If, as Savage recognizes, in some areas of economic activity the ability of humans to form a complete preference ordering regarding all potential consequences of all actions is not possible, then mainstream theory cannot provide a useful explanation of the behavior of decision-makers in these areas. It is here that Keynes’ uncertainty concept becomes paramount
In the classical (ergodic) theory, where all outcomes are conceptually calculable, there is never a need to keep options open. People will therefore spend all they earn on the products of industry (Say’s Law) and there can never be a lack of effective demand to prevent the system from reaching full employment.
On the other hand, when households and firms “know that they do not know” the future and therefore cannot order all future consequences associated with any possible choice today, they may wish to defer forever making “look before they leap” decisions. When people believe the future is uncertain in the sense of Keynes, they prefer to leave their options open, i.e., to cross that bridge when, and if, they come to it.
Whenever households and business managers believe they cannot predict the future with any degree of a priori or statistically reliable probability, then the axiomatic foundation of mainstream economic theory is violated. Hicks (1979) has associates this transgression of mainstream axiomatic ergodic basis with Keynes’ long-term ‘liquidity’ concept. For Keynes, it is the existence of an uncertain future that makes a long-run demand for liquidity (money and other liquid assets traded in well organized markets where prices movements are ‘orderly’) a ubiquitous fact of life. The ability to save one’s income in the form of money and other liquid assets permits households and firms to keep their options open by not having to spend all of their earned income on the products of industry, even in the long-run.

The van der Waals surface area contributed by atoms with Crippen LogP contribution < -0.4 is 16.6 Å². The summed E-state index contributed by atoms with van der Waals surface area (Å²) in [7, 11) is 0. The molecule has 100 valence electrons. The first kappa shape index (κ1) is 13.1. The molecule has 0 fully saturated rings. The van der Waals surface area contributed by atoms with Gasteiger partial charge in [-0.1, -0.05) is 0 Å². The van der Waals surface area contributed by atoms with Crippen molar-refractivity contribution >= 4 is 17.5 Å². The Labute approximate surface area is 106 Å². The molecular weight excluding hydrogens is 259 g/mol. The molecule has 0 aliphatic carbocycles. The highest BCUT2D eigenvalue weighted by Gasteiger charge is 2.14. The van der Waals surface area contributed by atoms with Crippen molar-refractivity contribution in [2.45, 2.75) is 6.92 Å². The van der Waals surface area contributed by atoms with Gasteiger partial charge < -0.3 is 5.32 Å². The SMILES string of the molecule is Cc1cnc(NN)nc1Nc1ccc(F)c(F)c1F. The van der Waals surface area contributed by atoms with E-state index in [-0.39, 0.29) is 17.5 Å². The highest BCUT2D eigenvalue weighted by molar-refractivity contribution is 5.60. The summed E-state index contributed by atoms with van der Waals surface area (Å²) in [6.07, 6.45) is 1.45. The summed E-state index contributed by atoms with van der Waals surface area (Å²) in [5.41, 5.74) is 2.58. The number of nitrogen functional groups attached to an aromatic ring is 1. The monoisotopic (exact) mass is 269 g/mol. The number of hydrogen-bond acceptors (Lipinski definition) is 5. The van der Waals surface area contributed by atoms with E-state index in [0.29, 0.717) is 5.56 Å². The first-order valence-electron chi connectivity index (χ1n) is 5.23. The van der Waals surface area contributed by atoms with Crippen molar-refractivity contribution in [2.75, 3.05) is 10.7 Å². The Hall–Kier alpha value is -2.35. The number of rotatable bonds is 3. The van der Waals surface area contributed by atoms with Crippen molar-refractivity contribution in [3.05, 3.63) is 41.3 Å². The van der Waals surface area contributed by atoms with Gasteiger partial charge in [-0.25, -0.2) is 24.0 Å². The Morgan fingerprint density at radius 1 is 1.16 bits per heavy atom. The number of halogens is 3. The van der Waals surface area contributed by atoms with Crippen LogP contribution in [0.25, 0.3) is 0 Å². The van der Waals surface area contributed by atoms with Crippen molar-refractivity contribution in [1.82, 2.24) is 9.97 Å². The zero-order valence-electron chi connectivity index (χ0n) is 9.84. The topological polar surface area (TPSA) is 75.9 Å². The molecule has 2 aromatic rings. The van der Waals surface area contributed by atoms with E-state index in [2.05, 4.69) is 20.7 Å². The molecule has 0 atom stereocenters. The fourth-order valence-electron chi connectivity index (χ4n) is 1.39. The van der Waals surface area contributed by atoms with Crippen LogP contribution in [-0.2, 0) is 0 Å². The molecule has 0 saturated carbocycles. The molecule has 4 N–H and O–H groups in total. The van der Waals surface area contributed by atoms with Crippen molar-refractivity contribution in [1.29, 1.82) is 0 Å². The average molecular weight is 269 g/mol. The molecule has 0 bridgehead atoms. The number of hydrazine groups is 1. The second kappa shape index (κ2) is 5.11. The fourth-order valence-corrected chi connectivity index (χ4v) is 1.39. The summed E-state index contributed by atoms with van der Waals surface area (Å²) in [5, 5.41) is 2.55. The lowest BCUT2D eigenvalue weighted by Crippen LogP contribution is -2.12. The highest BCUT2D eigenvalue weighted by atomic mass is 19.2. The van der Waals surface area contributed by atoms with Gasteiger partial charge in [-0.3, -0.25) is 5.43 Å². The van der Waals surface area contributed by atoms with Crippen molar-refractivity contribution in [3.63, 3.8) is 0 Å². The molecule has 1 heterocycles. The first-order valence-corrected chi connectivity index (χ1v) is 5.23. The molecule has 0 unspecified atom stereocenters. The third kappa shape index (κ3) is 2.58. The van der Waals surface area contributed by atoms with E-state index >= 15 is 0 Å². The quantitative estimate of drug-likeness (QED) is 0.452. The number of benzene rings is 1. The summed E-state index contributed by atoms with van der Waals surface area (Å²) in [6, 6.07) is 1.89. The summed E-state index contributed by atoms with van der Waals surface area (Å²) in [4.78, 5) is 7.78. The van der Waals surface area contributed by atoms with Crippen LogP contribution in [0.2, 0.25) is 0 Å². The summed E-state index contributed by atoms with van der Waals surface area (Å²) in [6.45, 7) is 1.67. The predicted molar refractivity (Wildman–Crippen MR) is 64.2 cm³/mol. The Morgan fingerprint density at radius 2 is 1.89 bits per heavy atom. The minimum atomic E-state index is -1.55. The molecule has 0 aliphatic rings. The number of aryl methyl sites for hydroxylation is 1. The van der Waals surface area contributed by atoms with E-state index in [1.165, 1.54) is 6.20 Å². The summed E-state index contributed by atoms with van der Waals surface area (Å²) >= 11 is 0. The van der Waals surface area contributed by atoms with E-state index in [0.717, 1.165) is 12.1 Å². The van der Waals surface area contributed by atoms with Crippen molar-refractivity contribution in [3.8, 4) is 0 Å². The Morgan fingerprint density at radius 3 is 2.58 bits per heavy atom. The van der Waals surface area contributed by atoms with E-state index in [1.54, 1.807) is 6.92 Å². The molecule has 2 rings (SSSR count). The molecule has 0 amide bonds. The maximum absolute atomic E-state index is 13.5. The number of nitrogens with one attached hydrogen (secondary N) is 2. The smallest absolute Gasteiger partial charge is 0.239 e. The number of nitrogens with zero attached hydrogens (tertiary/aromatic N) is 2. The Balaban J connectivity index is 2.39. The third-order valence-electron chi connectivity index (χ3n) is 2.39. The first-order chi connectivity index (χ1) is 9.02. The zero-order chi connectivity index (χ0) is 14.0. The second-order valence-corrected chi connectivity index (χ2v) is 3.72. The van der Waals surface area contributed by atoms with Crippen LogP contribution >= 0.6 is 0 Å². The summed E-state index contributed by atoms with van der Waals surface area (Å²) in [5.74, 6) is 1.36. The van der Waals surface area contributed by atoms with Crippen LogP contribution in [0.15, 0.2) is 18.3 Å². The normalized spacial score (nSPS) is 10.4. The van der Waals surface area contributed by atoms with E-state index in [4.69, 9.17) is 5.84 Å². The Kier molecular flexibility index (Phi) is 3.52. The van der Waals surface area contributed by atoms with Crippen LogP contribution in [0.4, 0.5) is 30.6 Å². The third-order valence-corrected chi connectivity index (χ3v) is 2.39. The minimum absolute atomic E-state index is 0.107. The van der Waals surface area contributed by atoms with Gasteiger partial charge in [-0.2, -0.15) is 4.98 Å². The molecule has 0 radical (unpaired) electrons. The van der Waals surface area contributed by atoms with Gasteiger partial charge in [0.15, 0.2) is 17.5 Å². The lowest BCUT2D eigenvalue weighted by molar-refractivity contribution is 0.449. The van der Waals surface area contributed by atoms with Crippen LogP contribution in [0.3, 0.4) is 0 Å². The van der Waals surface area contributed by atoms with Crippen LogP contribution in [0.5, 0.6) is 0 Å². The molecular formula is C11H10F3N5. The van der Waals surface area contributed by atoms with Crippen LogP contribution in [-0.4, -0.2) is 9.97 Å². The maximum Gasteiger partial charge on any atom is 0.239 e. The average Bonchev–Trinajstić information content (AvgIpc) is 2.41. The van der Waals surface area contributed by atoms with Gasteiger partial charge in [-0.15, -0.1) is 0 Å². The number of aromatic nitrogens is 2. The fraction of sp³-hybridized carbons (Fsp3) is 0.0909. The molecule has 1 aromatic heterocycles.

As long as income-earning decision-makers have this option of demanding liquidity rather than the products of industry, then a laissez-faire market system cannot assure that peoples’ total market demand for goods and services will be sufficient to make it profitable for firms to fully employ all who want to work.
The notion of a demand for long-term liquidity can only be justified in a world of Keynes’ (nonergodic) uncertainty. This desire for long-term liquidity is incompatible with mainstream’s optimal decision makers in an ergodic environment. Only the Keynes concept of uncertainty in economics provides a logical, statistical explanation of the phenomenon of persistent unemployment that occurs in the market economies in the world we inhabit. Only the Keynes uncertainty concept can justify a role for governmental policies to assure full employment when questions of liquidity are important.
Davidson, P. (1991) “Is Probability Theory Relevant For Uncertainty? A Post Keynesian Perspective”, Journal of Economic Perspectives, 5. (Distinguishes between economic decisions where ergodic circumstances might prevail, and situations where nonergodic circumstances are likely. The former are called routine decisions, the latter are crucial decisions.)